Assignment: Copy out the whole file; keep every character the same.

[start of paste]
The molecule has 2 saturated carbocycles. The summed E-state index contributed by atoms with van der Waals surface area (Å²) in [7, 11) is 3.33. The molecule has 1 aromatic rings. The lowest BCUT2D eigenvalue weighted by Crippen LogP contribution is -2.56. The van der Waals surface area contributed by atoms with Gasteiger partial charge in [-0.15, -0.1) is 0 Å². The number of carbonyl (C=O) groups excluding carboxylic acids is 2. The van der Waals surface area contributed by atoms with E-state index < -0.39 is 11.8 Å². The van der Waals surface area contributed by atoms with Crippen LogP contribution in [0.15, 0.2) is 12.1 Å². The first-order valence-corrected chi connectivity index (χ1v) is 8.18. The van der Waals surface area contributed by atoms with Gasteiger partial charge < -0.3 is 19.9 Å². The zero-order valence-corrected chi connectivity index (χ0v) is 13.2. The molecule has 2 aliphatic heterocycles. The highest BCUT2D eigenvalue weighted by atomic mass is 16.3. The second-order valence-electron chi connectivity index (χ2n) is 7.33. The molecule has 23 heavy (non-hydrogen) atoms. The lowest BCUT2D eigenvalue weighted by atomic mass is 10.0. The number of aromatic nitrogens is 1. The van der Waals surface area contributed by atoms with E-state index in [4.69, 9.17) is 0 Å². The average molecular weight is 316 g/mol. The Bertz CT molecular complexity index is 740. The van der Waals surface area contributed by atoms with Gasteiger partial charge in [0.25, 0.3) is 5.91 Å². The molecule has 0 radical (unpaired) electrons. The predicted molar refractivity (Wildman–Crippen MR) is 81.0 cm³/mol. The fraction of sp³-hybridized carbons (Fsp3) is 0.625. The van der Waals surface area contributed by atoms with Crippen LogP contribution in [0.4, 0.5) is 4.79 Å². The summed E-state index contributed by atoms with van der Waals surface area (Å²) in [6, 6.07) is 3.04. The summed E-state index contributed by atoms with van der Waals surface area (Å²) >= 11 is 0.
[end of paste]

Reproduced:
The molecule has 2 saturated carbocycles. The summed E-state index contributed by atoms with van der Waals surface area (Å²) in [7, 11) is 3.33. The molecule has 1 aromatic rings. The lowest BCUT2D eigenvalue weighted by Crippen LogP contribution is -2.56. The van der Waals surface area contributed by atoms with Gasteiger partial charge in [-0.15, -0.1) is 0 Å². The number of carbonyl (C=O) groups excluding carboxylic acids is 2. The van der Waals surface area contributed by atoms with E-state index < -0.39 is 11.8 Å². The van der Waals surface area contributed by atoms with Crippen LogP contribution in [0.15, 0.2) is 12.1 Å². The first-order valence-corrected chi connectivity index (χ1v) is 8.18. The van der Waals surface area contributed by atoms with Gasteiger partial charge < -0.3 is 19.9 Å². The zero-order valence-corrected chi connectivity index (χ0v) is 13.2. The molecule has 2 aliphatic heterocycles. The highest BCUT2D eigenvalue weighted by atomic mass is 16.3. The second-order valence-electron chi connectivity index (χ2n) is 7.33. The molecule has 23 heavy (non-hydrogen) atoms. The lowest BCUT2D eigenvalue weighted by atomic mass is 10.0. The number of aromatic nitrogens is 1. The van der Waals surface area contributed by atoms with E-state index in [4.69, 9.17) is 0 Å². The average molecular weight is 316 g/mol. The Bertz CT molecular complexity index is 740. The van der Waals surface area contributed by atoms with Gasteiger partial charge in [0.25, 0.3) is 5.91 Å². The molecule has 0 radical (unpaired) electrons. The predicted molar refractivity (Wildman–Crippen MR) is 81.0 cm³/mol. The fraction of sp³-hybridized carbons (Fsp3) is 0.625. The van der Waals surface area contributed by atoms with Crippen LogP contribution in [0.4, 0.5) is 4.79 Å². The summed E-state index contributed by atoms with van der Waals surface area (Å²) in [6, 6.07) is 3.04. The summed E-state index contributed by atoms with van der Waals surface area (Å²) >= 11 is 0.